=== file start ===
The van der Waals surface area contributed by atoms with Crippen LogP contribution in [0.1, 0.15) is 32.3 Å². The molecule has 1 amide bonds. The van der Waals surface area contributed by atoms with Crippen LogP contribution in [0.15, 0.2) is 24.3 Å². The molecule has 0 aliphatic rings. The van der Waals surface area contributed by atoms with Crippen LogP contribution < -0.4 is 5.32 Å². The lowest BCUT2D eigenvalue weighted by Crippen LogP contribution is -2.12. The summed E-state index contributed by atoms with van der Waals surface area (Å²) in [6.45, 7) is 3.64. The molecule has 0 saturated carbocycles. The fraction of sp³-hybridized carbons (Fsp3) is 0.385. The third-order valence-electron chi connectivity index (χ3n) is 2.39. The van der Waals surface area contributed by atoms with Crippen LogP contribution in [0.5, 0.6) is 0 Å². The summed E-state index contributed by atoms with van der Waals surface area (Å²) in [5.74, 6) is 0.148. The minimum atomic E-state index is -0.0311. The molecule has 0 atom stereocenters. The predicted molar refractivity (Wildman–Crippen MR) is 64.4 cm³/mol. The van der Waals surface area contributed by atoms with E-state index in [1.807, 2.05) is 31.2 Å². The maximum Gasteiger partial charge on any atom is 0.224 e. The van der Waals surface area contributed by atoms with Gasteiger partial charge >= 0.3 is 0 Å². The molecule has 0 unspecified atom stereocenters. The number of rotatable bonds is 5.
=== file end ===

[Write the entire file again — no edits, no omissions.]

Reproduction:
The van der Waals surface area contributed by atoms with Crippen LogP contribution in [0.1, 0.15) is 32.3 Å². The molecule has 1 amide bonds. The van der Waals surface area contributed by atoms with Crippen LogP contribution in [0.15, 0.2) is 24.3 Å². The molecule has 0 aliphatic rings. The van der Waals surface area contributed by atoms with Crippen LogP contribution < -0.4 is 5.32 Å². The lowest BCUT2D eigenvalue weighted by Crippen LogP contribution is -2.12. The summed E-state index contributed by atoms with van der Waals surface area (Å²) in [6.45, 7) is 3.64. The molecule has 0 saturated carbocycles. The fraction of sp³-hybridized carbons (Fsp3) is 0.385. The third-order valence-electron chi connectivity index (χ3n) is 2.39. The van der Waals surface area contributed by atoms with Crippen LogP contribution in [0.5, 0.6) is 0 Å². The summed E-state index contributed by atoms with van der Waals surface area (Å²) in [5.74, 6) is 0.148. The minimum atomic E-state index is -0.0311. The molecule has 0 atom stereocenters. The predicted molar refractivity (Wildman–Crippen MR) is 64.4 cm³/mol. The van der Waals surface area contributed by atoms with E-state index in [1.807, 2.05) is 31.2 Å². The maximum Gasteiger partial charge on any atom is 0.224 e. The van der Waals surface area contributed by atoms with Gasteiger partial charge >= 0.3 is 0 Å². The molecule has 0 unspecified atom stereocenters. The number of rotatable bonds is 5.